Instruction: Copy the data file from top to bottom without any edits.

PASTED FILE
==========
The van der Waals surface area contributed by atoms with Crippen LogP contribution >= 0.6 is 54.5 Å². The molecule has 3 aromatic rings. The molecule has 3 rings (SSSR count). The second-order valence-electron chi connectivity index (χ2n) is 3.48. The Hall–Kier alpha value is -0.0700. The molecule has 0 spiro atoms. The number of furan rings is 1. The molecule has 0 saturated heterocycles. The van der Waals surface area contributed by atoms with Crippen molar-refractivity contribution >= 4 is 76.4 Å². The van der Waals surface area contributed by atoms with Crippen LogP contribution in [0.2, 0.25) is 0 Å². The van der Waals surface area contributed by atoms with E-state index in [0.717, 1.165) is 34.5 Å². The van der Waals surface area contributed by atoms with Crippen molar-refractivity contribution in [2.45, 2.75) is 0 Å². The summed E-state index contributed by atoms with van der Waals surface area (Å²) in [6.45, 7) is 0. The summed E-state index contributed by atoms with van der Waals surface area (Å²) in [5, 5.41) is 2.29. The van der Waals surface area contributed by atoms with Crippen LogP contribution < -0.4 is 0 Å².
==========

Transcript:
The van der Waals surface area contributed by atoms with Crippen LogP contribution >= 0.6 is 54.5 Å². The molecule has 3 aromatic rings. The molecule has 3 rings (SSSR count). The second-order valence-electron chi connectivity index (χ2n) is 3.48. The Hall–Kier alpha value is -0.0700. The molecule has 0 spiro atoms. The number of furan rings is 1. The molecule has 0 saturated heterocycles. The van der Waals surface area contributed by atoms with Crippen molar-refractivity contribution >= 4 is 76.4 Å². The van der Waals surface area contributed by atoms with Crippen LogP contribution in [0.2, 0.25) is 0 Å². The van der Waals surface area contributed by atoms with E-state index in [0.717, 1.165) is 34.5 Å². The van der Waals surface area contributed by atoms with Crippen molar-refractivity contribution in [2.45, 2.75) is 0 Å². The summed E-state index contributed by atoms with van der Waals surface area (Å²) in [6.45, 7) is 0. The summed E-state index contributed by atoms with van der Waals surface area (Å²) in [5, 5.41) is 2.29. The van der Waals surface area contributed by atoms with Crippen LogP contribution < -0.4 is 0 Å².